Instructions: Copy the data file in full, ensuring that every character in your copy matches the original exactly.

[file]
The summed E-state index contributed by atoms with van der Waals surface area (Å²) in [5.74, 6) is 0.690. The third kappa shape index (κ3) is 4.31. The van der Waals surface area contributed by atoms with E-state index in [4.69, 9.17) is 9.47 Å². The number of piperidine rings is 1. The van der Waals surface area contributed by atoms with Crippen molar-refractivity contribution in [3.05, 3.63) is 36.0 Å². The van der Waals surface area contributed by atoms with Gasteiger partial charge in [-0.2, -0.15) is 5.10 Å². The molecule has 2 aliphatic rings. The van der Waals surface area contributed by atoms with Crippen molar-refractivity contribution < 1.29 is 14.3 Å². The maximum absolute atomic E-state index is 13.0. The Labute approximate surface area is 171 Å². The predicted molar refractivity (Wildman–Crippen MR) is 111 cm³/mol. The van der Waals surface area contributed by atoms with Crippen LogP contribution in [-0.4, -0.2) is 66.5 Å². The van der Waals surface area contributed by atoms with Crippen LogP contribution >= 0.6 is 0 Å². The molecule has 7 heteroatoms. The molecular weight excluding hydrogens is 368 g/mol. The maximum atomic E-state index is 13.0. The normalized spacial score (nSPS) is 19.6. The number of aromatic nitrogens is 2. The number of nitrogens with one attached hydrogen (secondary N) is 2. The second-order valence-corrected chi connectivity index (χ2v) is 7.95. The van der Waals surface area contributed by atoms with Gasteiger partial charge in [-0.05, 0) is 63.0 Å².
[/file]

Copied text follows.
The summed E-state index contributed by atoms with van der Waals surface area (Å²) in [5.74, 6) is 0.690. The third kappa shape index (κ3) is 4.31. The van der Waals surface area contributed by atoms with E-state index in [4.69, 9.17) is 9.47 Å². The number of piperidine rings is 1. The van der Waals surface area contributed by atoms with Crippen molar-refractivity contribution in [3.05, 3.63) is 36.0 Å². The van der Waals surface area contributed by atoms with Gasteiger partial charge in [-0.2, -0.15) is 5.10 Å². The molecule has 2 aliphatic rings. The van der Waals surface area contributed by atoms with Crippen molar-refractivity contribution < 1.29 is 14.3 Å². The maximum absolute atomic E-state index is 13.0. The Labute approximate surface area is 171 Å². The predicted molar refractivity (Wildman–Crippen MR) is 111 cm³/mol. The van der Waals surface area contributed by atoms with Crippen LogP contribution in [-0.4, -0.2) is 66.5 Å². The van der Waals surface area contributed by atoms with Crippen LogP contribution >= 0.6 is 0 Å². The molecule has 7 heteroatoms. The molecular weight excluding hydrogens is 368 g/mol. The maximum atomic E-state index is 13.0. The normalized spacial score (nSPS) is 19.6. The number of aromatic nitrogens is 2. The number of nitrogens with one attached hydrogen (secondary N) is 2. The second-order valence-corrected chi connectivity index (χ2v) is 7.95. The van der Waals surface area contributed by atoms with Gasteiger partial charge in [-0.05, 0) is 63.0 Å².